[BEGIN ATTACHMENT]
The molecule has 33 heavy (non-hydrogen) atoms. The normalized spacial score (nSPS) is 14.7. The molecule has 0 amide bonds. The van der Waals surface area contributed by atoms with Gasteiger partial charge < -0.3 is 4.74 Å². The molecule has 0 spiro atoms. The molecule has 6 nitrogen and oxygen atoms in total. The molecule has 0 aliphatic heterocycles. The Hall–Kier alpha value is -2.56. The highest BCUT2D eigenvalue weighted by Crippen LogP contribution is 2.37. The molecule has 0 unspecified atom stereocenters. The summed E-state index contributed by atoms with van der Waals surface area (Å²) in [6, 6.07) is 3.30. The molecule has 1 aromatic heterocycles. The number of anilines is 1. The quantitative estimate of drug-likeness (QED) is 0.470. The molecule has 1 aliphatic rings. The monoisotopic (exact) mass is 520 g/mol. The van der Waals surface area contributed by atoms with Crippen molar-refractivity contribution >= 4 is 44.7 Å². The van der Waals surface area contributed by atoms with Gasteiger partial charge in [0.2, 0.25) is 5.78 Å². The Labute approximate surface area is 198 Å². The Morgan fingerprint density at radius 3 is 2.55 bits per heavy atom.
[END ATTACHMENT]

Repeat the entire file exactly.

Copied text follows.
The molecule has 33 heavy (non-hydrogen) atoms. The normalized spacial score (nSPS) is 14.7. The molecule has 0 amide bonds. The van der Waals surface area contributed by atoms with Gasteiger partial charge < -0.3 is 4.74 Å². The molecule has 0 spiro atoms. The molecule has 6 nitrogen and oxygen atoms in total. The molecule has 0 aliphatic heterocycles. The Hall–Kier alpha value is -2.56. The highest BCUT2D eigenvalue weighted by Crippen LogP contribution is 2.37. The molecule has 0 unspecified atom stereocenters. The summed E-state index contributed by atoms with van der Waals surface area (Å²) in [6, 6.07) is 3.30. The molecule has 1 aromatic heterocycles. The number of anilines is 1. The quantitative estimate of drug-likeness (QED) is 0.470. The molecule has 1 aliphatic rings. The monoisotopic (exact) mass is 520 g/mol. The van der Waals surface area contributed by atoms with Crippen molar-refractivity contribution >= 4 is 44.7 Å². The van der Waals surface area contributed by atoms with Gasteiger partial charge in [0.2, 0.25) is 5.78 Å². The Labute approximate surface area is 198 Å². The Morgan fingerprint density at radius 3 is 2.55 bits per heavy atom.